50/50 battles are easy to win, anyone can do it. But 50/50 doesn’t win hockey games. If every game was played 50/50, it would be a boring sport because no one likes to see a draw. Greatness can be measured in foot races, in out numbered battles on the walls, and getting on the ice early to get a few extra shots in. Greatness looks like 40/60. It’s knowing that if you want to win this game you will win every 50/50 battle, and when your opponent has a five foot advantage to that loose puck your wheels get shifted into overdrive and you win that race even though he was a faster skater. 40/60 players do the little things, not just when the scouts and the people are watching but when they’re alone at home shooting pucks or in their garage working on their hands. 40/60 players work overtime, because it’s in their nature. It’s not cutting a corner in practice because it’s easier, but holding the line and pushing yourself so far out of the comfort zone that you fail, because failure is how you learn. Time and time again pruning and polishing your skill set until you embed your skills into your muscle memory.
“Don’t practice until you get it right, practice until you can’t get it wrong.”
If you believe that skating in your practices a few times a week, playing games in season, and taking a summer vacation will help you excel, you are sorely mistaken. The game is changing every year, with upgrades in equipment, rule changes, and increasing knowledge in the coaching industry. Players need to be constantly on the move to not just keep up, but to push the pace. A 40/60 player doesn’t wait for others to show up at the rink for a pick-up game, the 40/60 player is on the outdoor rink an hour before anyone else because last night he saw a shootout move that he had to learn.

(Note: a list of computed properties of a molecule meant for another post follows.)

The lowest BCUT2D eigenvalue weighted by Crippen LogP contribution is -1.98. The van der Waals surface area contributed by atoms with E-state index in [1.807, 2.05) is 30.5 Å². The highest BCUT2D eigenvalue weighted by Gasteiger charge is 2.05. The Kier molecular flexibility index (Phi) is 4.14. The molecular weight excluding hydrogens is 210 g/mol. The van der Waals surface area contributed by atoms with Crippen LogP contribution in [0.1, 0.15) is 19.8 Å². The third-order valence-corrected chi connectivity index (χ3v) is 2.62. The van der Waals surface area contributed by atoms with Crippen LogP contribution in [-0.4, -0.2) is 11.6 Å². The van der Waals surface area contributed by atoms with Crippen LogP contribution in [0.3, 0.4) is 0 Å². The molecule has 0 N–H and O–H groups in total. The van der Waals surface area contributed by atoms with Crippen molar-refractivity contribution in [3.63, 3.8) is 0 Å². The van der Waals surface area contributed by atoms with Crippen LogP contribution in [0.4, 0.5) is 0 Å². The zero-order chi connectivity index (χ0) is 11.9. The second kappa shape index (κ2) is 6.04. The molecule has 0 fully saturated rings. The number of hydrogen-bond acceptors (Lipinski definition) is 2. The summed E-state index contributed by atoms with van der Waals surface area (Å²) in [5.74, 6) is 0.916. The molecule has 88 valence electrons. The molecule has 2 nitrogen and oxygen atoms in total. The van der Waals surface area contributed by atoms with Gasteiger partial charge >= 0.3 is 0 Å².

According to Malcolm Gladwell it takes 10,000 hours or nearly 10 years for a skill to be absorbed into muscle memory. That’s hours and hours on and off the ice training. Pushing yourself through every drill to go one step faster, to dig in a little deeper, and to bear down and find everything in you to get better. Off ice training is also vital for success. 40/60 players go the extra mile with shooting 500 pucks today, and then 1000 more tomorrow. It’s practicing your puck handling in your garage until your hands blister and callous over. Doing push-ups and sit-ups during commercial breaks of “Hockey Night In Canada”, and doing wall sits and squat hops during the intermissions of games. 40/60 is disciplined and focused in all aspects of their game. Day in and day out. Watch Sidney Crosby. Watch his work ethic, his intensity. Focus on the little things he does. Moving the feet on and off the puck, hunting and tracking, or finding the open space to support and be a passing option. Crosby is a complete player, and no one can deny that. He battles in the corners, wins the foot races and back checks, and when it comes time to bear down and put it home, he always finds a way. 40/60 players leave no questions unanswered, no room for regret. They put in the work, and it pays off. And when it doesn’t, they find their weaknesses and turn them into strengths.
Ask yourself, “Are you a 40/60 player? How bad do you want it?”